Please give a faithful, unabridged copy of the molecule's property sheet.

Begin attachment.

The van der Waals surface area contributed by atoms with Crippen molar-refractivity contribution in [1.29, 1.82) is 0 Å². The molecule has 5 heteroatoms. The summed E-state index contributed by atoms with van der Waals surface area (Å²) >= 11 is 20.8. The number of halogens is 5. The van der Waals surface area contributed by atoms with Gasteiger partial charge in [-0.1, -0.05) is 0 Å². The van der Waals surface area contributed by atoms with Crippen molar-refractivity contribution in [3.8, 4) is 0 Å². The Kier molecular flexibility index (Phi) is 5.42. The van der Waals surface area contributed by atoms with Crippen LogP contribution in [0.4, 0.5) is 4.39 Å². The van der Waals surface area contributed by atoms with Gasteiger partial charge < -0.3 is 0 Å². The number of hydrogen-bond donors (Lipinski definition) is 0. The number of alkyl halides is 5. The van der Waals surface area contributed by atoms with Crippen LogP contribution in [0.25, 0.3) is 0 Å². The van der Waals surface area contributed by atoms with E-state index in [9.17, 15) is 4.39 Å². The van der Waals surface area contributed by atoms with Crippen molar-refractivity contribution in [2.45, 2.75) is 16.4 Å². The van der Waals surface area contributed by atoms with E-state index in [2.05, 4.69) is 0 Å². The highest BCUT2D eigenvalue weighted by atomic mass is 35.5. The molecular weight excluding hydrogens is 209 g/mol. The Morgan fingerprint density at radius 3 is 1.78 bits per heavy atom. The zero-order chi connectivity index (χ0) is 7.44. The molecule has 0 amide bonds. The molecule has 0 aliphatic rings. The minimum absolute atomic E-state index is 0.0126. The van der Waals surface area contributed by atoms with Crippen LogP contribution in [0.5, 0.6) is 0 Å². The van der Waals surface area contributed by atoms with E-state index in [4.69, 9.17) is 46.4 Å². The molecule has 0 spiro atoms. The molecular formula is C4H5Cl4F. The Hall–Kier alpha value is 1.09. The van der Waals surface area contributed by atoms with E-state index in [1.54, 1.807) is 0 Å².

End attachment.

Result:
The van der Waals surface area contributed by atoms with Crippen molar-refractivity contribution in [1.29, 1.82) is 0 Å². The molecule has 5 heteroatoms. The summed E-state index contributed by atoms with van der Waals surface area (Å²) >= 11 is 20.8. The number of halogens is 5. The van der Waals surface area contributed by atoms with Gasteiger partial charge in [-0.1, -0.05) is 0 Å². The van der Waals surface area contributed by atoms with Crippen molar-refractivity contribution in [3.8, 4) is 0 Å². The Kier molecular flexibility index (Phi) is 5.42. The van der Waals surface area contributed by atoms with Crippen LogP contribution in [0.4, 0.5) is 4.39 Å². The van der Waals surface area contributed by atoms with Gasteiger partial charge < -0.3 is 0 Å². The number of hydrogen-bond donors (Lipinski definition) is 0. The number of alkyl halides is 5. The van der Waals surface area contributed by atoms with Crippen LogP contribution in [0.25, 0.3) is 0 Å². The van der Waals surface area contributed by atoms with E-state index in [9.17, 15) is 4.39 Å². The van der Waals surface area contributed by atoms with Crippen molar-refractivity contribution in [2.45, 2.75) is 16.4 Å². The van der Waals surface area contributed by atoms with E-state index in [2.05, 4.69) is 0 Å². The highest BCUT2D eigenvalue weighted by atomic mass is 35.5. The molecular weight excluding hydrogens is 209 g/mol. The Morgan fingerprint density at radius 3 is 1.78 bits per heavy atom. The zero-order chi connectivity index (χ0) is 7.44. The molecule has 0 amide bonds. The molecule has 0 aliphatic rings. The minimum absolute atomic E-state index is 0.0126. The van der Waals surface area contributed by atoms with Crippen LogP contribution in [0.5, 0.6) is 0 Å². The van der Waals surface area contributed by atoms with E-state index in [4.69, 9.17) is 46.4 Å². The molecule has 0 spiro atoms. The molecular formula is C4H5Cl4F. The Hall–Kier alpha value is 1.09. The van der Waals surface area contributed by atoms with E-state index in [1.54, 1.807) is 0 Å².